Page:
resistance

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resistance

 [re-zis´tans]
1. opposition, or counteracting force, as opposition of a conductor to passage of electricity or other energy or substance.
2. the natural ability of a normal organism to remain unaffected by noxious agents in its environment; see also immunity.
3. in psychology or psychiatry, conscious or unconscious defenses against change, preventing repressed material from coming into awareness; they can take such forms as forgetfulness, evasions, embarrassment, mental blocks, denial, anger, superficial talk, intellectualization, or intensification of symptoms. It occurs because the blocked association or understanding would be too threatening to face at this point in the therapy; identification of what point the resistance comes at can be an important indicator of the patient's unconscious patterns.
airway resistance the opposition of the tissues of the air passages to air flow: the mouth-to-alveoli pressure difference divided by the rate of air flow. Symbol RA or RAW.
androgen resistance resistance of target organs to the action of androgens, resulting in any of a spectrum of defects from a normal male phenotype in which men have normal genitalia but infertility to complete androgen resistance in which the individual has a female phenotype. Complete androgen resistance is an extreme form of male pseudohermaphroditism in which the individual is phenotypically female but is of XY chromosomal sex; there may be rudimentary uterus and tubes, but the gonads are typically testes, which may be abdominal or inguinal in position. Called also testicular feminization and testicular feminization syndrome. Incomplete androgen resistance is any of various forms less than the complete type, manifested by a male phenotype with various degrees of ambiguous genitalia such as hypospadias and a small vaginal pouch, a hooded phallus, or a bifid scrotum that may or may not contain gonads.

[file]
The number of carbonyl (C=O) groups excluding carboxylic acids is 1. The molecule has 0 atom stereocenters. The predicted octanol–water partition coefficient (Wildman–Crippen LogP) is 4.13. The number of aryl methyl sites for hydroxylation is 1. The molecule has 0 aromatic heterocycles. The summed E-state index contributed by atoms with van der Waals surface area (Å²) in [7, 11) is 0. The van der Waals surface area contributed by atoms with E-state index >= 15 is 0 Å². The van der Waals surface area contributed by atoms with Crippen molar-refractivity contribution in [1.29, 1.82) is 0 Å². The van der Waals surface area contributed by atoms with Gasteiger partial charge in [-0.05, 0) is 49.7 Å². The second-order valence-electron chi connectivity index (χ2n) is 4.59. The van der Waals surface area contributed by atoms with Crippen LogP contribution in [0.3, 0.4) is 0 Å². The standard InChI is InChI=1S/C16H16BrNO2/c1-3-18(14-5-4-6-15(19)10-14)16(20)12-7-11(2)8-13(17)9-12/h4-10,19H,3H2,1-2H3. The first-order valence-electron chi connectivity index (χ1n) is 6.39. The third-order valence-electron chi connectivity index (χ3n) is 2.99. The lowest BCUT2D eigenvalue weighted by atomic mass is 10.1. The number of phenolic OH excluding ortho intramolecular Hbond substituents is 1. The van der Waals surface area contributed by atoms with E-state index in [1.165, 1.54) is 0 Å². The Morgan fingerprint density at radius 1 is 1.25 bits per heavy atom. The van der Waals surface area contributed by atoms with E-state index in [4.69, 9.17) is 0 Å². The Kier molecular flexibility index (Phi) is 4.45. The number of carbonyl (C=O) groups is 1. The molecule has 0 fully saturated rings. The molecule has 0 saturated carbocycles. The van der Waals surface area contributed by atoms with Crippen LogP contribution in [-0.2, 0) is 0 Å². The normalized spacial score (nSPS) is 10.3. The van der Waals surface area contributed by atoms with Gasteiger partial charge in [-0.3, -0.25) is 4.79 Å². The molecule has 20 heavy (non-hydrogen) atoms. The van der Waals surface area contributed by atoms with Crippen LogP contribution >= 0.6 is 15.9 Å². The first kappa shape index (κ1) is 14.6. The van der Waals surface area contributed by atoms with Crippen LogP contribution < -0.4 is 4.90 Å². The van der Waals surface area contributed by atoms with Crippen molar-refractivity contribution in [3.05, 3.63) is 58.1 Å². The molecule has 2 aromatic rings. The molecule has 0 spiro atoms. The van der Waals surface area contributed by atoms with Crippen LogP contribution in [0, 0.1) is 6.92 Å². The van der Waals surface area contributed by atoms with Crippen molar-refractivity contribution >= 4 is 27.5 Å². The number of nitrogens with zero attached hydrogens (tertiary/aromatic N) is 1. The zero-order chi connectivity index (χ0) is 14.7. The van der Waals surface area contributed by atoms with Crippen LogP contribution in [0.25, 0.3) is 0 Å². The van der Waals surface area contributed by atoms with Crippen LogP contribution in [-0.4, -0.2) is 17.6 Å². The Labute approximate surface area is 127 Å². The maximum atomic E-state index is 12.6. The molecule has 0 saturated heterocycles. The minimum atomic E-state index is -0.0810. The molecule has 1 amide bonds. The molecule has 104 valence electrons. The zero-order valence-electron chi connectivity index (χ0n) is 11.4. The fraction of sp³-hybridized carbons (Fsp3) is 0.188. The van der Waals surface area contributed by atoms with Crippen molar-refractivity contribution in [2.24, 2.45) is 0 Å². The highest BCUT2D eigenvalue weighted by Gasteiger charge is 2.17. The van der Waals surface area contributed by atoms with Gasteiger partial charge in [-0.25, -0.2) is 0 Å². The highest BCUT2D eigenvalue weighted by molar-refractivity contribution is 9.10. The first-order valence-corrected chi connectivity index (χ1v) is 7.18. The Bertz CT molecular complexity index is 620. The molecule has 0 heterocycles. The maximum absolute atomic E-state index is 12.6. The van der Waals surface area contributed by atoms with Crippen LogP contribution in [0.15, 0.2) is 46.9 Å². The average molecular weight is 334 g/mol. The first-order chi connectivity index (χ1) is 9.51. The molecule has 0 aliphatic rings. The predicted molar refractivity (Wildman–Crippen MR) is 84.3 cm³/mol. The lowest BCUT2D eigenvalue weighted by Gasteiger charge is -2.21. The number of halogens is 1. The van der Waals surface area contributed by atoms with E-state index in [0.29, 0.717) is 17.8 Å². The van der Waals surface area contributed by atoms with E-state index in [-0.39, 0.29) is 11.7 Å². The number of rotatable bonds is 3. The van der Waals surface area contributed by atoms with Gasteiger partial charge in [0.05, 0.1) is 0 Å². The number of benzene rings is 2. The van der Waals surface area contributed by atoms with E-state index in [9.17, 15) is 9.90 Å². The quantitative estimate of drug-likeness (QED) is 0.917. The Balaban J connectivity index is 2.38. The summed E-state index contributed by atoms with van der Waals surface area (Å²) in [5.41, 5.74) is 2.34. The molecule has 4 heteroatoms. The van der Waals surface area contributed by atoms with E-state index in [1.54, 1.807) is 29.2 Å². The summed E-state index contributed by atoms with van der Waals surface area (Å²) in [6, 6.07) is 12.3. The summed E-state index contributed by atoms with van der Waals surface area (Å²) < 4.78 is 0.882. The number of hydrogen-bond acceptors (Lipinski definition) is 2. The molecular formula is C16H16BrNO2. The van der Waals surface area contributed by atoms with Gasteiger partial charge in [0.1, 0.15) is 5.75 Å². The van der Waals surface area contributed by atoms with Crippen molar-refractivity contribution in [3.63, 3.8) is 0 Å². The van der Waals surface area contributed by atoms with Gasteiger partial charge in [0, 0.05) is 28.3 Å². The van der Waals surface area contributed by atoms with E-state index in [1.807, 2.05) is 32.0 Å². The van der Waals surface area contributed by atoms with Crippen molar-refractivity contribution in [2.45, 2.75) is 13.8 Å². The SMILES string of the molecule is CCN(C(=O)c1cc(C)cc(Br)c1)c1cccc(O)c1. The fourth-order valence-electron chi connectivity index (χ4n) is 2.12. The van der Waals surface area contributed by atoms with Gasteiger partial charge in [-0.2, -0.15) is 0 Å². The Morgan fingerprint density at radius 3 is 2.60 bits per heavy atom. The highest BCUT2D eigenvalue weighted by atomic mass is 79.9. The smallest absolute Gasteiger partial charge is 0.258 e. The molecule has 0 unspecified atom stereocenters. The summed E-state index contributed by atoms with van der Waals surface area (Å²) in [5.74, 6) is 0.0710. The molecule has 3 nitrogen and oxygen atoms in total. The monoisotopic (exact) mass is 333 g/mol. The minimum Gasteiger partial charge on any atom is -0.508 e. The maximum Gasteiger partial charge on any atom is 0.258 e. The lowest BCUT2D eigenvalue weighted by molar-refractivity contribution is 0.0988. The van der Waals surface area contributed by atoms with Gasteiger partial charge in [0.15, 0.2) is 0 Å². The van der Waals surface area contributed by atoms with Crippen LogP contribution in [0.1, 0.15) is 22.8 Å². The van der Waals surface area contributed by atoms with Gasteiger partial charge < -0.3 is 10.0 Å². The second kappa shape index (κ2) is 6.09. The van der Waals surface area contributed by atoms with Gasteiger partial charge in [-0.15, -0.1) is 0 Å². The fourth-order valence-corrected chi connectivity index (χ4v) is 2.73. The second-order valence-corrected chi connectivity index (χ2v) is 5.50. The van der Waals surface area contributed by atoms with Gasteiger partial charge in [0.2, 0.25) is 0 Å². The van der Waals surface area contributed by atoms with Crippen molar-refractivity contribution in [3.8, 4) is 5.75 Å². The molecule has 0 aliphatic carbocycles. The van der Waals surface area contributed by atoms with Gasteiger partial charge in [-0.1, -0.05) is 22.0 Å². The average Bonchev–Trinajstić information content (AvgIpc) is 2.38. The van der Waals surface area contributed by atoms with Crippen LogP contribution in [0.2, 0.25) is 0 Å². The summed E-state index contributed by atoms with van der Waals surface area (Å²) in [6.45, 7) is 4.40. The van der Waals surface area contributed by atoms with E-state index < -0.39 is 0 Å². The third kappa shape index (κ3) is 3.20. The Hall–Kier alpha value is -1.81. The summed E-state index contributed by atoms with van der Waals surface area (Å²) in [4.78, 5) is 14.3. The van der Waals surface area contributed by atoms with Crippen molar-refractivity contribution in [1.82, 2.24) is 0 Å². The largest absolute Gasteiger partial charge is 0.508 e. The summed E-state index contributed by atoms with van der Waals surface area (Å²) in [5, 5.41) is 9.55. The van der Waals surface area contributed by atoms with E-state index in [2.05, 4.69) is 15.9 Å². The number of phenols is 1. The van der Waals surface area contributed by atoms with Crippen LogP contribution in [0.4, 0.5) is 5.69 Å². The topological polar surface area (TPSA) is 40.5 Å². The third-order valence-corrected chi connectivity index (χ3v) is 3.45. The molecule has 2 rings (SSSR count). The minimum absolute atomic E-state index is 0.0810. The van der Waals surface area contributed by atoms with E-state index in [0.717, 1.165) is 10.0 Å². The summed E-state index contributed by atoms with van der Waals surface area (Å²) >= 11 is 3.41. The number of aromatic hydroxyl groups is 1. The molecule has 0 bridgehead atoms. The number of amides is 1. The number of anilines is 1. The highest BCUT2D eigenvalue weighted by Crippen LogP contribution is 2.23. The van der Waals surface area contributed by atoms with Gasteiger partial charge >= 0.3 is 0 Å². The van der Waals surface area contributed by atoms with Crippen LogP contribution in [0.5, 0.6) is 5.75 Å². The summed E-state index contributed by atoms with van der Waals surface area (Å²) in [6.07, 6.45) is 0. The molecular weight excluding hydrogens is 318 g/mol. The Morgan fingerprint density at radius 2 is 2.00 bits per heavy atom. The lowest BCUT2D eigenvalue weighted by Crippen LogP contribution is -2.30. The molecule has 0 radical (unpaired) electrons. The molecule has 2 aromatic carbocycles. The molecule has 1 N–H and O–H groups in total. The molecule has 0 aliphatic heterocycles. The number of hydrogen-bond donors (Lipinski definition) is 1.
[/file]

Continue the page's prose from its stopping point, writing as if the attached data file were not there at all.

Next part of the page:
drug resistance the ability of a microorganism to withstand the effects of a drug that are lethal to most members of its species.
insulin resistance see insulin resistance.
multidrug resistance (multiple drug resistance) a phenomenon seen in some malignant cell lines: cells that have developed natural resistance to a single cytotoxic compound are also resistant to structurally unrelated chemotherapy agents. Called also cross-resistance.
peripheral resistance resistance to the passage of blood through the small blood vessels, especially the arterioles.
pulmonary vascular resistance the vascular resistance of the pulmonary circulation; the difference between the mean pulmonary arterial pressure and the left atrial filling pressure divided by the cardiac output. Called also total pulmonary vascular resistance.
total peripheral resistance the vascular resistance of the systemic circulation: the difference between the mean arterial pressure and central venous pressure divided by the cardiac output.
total pulmonary resistance (total pulmonary vascular resistance) pulmonary vascular resistance.
vascular resistance the opposition to blood flow in a vascular bed; the pressure drop across the bed divided by the blood flow, conventionally expressed in peripheral resistance units. Symbol R or R.
Miller-Keane Encyclopedia and Dictionary of Medicine, Nursing, and Allied Health, Seventh Edition. © 2003 by Saunders, an imprint of Elsevier, Inc. All rights reserved.

re·sis·tance

(rē-zis'tăns),
1. A force exerted in opposition to an active force.